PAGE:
The National Transportation Safety Board is still investigating the Tesla Model X crash that claimed a person’s life in California, and while Tesla was involved in that investigation up until today, it will be playing a smaller role going forward.
Tesla is no longer part of the probe into the fatal accident, according to a statement the company released this week. Its reason for doing so apparently involves Tesla’s preference for making information public.
“Tesla withdrew from the party agreement with the NTSB because it requires that we not release information about Autopilot to the public, a requirement which we believe fundamentally affects public safety negatively,” the statement reads. “We believe in transparency, so an agreement that prevents public release of information for over a year is unacceptable. Even though we won’t be a formal party, we will continue to provide technical assistance to the NTSB.”
We’ll update this story when the NTSB posts its press release about Tesla’s departure.
However, sources told Bloomberg that it was actually the NTSB that kicked Tesla out of the investigation. Its reason for doing so was simple — its latest statement reiterates that human error was at fault in the fatal crash, but the NTSB has protocol that prevents parties in the investigation from alleging causes before the investigation wrapped up. Sounds pretty straightforward, since laying blame before an investigation wraps up is putting the cart before the horse.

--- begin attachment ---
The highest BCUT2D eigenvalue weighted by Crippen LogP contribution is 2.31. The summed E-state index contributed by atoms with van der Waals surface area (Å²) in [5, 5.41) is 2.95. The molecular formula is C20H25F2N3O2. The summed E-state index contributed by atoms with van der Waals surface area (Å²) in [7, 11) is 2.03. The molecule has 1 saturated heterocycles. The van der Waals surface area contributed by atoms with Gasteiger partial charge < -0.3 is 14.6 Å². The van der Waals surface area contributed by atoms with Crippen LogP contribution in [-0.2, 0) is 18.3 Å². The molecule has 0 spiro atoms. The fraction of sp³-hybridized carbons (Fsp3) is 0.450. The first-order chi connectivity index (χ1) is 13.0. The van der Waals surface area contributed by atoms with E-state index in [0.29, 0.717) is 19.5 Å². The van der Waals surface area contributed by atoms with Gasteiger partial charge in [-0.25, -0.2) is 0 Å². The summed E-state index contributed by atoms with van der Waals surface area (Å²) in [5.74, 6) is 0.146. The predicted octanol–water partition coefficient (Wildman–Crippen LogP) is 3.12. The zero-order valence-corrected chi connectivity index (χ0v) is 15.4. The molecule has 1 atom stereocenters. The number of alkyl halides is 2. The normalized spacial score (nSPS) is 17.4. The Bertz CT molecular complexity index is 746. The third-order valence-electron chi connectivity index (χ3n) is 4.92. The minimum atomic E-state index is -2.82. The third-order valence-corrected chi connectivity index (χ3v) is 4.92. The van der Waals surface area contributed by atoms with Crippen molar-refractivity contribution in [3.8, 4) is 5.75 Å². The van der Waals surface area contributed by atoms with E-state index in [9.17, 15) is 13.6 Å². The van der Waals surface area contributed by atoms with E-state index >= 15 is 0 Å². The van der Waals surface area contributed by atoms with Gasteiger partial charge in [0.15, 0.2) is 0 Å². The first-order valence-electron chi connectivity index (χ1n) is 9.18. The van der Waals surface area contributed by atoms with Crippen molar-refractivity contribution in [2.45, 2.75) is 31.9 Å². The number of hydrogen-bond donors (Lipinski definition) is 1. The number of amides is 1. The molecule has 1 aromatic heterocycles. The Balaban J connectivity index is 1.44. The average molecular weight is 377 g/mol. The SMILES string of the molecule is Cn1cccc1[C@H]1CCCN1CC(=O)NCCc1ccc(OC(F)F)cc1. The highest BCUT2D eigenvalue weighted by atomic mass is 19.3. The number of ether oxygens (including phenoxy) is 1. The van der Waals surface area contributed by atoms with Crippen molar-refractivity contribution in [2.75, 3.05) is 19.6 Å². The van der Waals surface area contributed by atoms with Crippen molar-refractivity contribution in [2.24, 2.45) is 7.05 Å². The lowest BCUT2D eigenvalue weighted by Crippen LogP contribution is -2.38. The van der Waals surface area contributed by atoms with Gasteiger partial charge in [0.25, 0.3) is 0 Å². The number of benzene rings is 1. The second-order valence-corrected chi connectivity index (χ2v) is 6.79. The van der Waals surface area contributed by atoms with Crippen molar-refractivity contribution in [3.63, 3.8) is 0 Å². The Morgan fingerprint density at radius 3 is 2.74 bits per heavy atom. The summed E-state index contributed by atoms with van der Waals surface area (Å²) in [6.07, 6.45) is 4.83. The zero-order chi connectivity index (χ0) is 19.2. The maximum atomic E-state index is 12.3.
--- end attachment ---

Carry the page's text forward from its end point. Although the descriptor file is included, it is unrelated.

Bloomberg’s source says the NTSB will issue a press release some time on Thursday addressing Tesla’s departure. Less than two weeks ago, the NTSB told The Washington Post that it was “unhappy” with Tesla’s decision to issue statements and divulge vehicle information during the investigation.
Tesla is sticking to its guns, though. “The characterization of the call as relayed to Bloomberg is false,” a Tesla spokesman said in an emailed statement. Even if Tesla was, in fact, removed from the investigation, it wouldn’t be unprecedented — Bloomberg notes that the feds have given other manufacturers the boot in the past for either making unauthorized statements or failing to provide sufficient information to the investigation.
Tesla’s defense of Autopilot makes sense, as it’s an important part of the company’s portfolio, both in terms of what it can offer now and what it can potentially offer in the future. Tesla still believes that Autopilot will continue to improve and eventually morph to true autonomy, as opposed to its current status as a semi-autonomous driver aid.
If the NTSB were to come out and blame Autopilot for the collision, it could affect consumer opinion about that tech and semi-autonomous aids in general. A similar effect came immediately in the wake of Uber’s fatal crash last month.